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The Inventor Of The Keurig Says He Feels Guilty For Creating It

John Sylvan said he doesn't even own one of his very creations because they are "kind of expensive to use."

Last updated on March 4, 2015, at 4:21 p.m. ET

Posted on March 4, 2015, at 4:06 p.m. ET

Shannon Stapleton / Reuters

The inventor of the Keurig now says he feels guilty for creating the coffee-making device because it creates a ton of waste.

In an interview with The Atlantic published Monday, John Sylvan said that he feels he created a monster.

"I feel bad sometimes that I ever did it," Sylvan said.

Sylvan created the Keurig in 1992 with his college roommate Peter Dragone. He said he believed they would only be used in offices.

He told The Atlantic he was pretty sure the device, which allows the user to brew a single cup of coffee in seconds by inserting a pod into a machine, would be a hit.

"It's like a cigarette for coffee, a single-serve delivery mechanism for an addictive substance," he said.

Sylvan sold his share of the company in 1997 for $50,000. However, he told The Atlantic he now regrets being a part of it at all, because the pods are bad for the environment.

"No matter what they say about recycling, those things will never be recyclable," he said.

According to The Atlantic, the number of pods that were buried in 2014 could circle the Earth an estimated 12 times.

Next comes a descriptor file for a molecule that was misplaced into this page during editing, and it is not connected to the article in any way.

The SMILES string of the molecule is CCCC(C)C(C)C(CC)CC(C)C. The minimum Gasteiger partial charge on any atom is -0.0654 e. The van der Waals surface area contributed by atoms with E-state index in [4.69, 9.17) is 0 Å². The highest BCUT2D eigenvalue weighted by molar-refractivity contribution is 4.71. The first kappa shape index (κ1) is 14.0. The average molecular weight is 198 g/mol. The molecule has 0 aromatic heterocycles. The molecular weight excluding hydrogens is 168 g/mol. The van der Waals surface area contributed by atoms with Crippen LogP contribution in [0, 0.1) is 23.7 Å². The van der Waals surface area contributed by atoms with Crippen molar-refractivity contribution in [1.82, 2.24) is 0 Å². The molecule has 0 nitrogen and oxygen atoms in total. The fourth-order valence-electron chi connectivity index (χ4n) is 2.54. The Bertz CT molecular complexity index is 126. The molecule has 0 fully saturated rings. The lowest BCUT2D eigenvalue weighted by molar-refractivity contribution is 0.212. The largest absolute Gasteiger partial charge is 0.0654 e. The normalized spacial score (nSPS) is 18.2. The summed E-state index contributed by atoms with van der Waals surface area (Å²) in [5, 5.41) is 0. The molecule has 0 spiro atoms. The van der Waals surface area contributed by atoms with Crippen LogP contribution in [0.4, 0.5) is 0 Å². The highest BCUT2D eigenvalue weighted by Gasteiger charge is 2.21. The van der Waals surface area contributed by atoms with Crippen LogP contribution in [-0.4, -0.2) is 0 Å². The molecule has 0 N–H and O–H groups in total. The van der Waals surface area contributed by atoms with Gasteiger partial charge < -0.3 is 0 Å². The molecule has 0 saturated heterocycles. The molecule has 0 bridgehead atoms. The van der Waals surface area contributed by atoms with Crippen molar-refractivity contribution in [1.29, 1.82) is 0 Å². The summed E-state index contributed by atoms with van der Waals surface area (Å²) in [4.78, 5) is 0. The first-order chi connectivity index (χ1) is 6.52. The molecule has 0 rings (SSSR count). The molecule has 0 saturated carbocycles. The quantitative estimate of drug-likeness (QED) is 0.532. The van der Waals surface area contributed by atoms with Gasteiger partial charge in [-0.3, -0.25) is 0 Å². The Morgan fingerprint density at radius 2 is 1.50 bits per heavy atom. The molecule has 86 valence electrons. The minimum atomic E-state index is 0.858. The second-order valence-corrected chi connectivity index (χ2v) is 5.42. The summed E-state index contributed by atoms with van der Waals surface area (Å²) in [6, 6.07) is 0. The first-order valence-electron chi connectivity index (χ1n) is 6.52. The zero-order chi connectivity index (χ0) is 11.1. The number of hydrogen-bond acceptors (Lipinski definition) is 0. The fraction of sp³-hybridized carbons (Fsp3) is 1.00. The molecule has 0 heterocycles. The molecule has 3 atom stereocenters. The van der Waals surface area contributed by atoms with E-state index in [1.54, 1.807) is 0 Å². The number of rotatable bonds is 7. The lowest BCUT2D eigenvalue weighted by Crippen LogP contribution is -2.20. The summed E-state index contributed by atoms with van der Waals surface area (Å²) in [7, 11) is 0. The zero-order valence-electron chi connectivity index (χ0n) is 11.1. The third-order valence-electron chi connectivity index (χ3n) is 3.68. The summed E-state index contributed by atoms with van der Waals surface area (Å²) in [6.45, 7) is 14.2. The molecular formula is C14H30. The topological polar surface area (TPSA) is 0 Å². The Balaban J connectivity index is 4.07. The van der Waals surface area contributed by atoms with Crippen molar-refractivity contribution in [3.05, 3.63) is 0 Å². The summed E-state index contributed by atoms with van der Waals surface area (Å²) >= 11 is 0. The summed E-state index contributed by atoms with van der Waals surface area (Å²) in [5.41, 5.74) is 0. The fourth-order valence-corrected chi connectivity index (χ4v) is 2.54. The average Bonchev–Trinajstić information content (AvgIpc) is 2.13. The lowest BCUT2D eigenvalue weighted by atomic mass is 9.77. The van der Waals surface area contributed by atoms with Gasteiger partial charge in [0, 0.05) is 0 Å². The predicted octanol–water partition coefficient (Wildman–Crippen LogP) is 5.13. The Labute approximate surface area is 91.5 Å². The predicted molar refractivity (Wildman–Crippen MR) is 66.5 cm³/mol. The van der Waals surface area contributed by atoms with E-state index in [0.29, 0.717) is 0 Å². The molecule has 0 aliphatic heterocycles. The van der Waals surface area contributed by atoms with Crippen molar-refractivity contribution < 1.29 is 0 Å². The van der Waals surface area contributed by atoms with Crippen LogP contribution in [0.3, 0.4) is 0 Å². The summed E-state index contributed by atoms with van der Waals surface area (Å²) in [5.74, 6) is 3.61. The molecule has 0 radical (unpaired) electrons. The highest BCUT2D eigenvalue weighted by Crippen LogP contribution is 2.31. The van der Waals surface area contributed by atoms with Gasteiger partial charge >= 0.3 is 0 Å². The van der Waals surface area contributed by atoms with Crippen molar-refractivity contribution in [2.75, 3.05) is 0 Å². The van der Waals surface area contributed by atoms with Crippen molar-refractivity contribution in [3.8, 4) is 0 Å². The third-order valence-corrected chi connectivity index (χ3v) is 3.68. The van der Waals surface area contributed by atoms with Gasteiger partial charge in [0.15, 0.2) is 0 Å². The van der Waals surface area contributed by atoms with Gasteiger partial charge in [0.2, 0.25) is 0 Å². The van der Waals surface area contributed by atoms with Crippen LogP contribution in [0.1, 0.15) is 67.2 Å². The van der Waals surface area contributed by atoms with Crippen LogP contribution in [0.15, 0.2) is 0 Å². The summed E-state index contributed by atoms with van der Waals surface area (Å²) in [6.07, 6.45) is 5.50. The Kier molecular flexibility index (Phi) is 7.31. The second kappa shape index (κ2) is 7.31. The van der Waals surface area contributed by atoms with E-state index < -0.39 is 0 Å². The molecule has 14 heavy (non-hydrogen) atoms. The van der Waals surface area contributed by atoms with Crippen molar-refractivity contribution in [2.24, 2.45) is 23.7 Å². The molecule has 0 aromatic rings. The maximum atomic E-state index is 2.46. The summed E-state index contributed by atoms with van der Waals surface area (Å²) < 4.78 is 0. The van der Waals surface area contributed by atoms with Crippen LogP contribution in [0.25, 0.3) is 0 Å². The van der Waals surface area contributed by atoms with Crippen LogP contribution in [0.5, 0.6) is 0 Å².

The company has received backlash online in viral videos and petitions for creating a huge amount of waste.

Keurig says it has committed to making its pods 100% recyclable by 2020. Every year, it plans to transition more and more of its pods to a version that uses recyclable plastic.

In addition, the company has a program that collects its pods from users for recycling and is investing in promoting municipal recycling infrastructure.

"The recyclability of Keurig Green Mountain K-Cup packs is a challenge we take very seriously," Keurig said in a statement to BuzzFeed News.

Keurig said that Sylvan has not been a part of the company since its "infancy," and the company is different today.

However, Sylvan said he had an idea for how to make the pods more environmentally friendly, but it fell on deaf ears.

"I told them how to improve it, but they don't want to listen," he told The Atlantic. "There's a much better way of doing it."

In another show of disapproval, Sylvan said that he doesn't even have one of his own creations.

"They're kind of expensive to use," he told The Atlantic. "Plus it's not like drip coffee is tough to make."

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